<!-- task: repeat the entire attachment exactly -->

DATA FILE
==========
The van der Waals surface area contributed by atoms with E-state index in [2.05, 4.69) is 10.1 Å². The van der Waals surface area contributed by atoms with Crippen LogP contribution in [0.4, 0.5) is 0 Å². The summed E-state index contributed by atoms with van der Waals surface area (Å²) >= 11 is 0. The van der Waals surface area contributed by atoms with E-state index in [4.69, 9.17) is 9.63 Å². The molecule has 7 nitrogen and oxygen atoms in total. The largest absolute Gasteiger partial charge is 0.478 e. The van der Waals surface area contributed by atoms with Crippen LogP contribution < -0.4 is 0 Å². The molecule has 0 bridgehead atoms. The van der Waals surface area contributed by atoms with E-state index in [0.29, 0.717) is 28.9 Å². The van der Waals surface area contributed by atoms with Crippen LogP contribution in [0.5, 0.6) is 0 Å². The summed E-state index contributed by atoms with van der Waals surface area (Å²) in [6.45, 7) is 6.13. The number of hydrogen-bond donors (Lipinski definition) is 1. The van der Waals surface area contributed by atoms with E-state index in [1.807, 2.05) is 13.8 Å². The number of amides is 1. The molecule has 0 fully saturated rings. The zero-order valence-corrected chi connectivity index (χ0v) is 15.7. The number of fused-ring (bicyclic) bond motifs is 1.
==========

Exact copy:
The van der Waals surface area contributed by atoms with E-state index in [2.05, 4.69) is 10.1 Å². The van der Waals surface area contributed by atoms with Crippen LogP contribution in [0.4, 0.5) is 0 Å². The summed E-state index contributed by atoms with van der Waals surface area (Å²) >= 11 is 0. The van der Waals surface area contributed by atoms with E-state index in [4.69, 9.17) is 9.63 Å². The molecule has 7 nitrogen and oxygen atoms in total. The largest absolute Gasteiger partial charge is 0.478 e. The van der Waals surface area contributed by atoms with Crippen LogP contribution < -0.4 is 0 Å². The molecule has 0 bridgehead atoms. The van der Waals surface area contributed by atoms with E-state index in [0.29, 0.717) is 28.9 Å². The van der Waals surface area contributed by atoms with Crippen LogP contribution in [0.5, 0.6) is 0 Å². The summed E-state index contributed by atoms with van der Waals surface area (Å²) in [6.45, 7) is 6.13. The number of hydrogen-bond donors (Lipinski definition) is 1. The van der Waals surface area contributed by atoms with E-state index in [1.807, 2.05) is 13.8 Å². The number of amides is 1. The molecule has 0 fully saturated rings. The zero-order valence-corrected chi connectivity index (χ0v) is 15.7. The number of fused-ring (bicyclic) bond motifs is 1.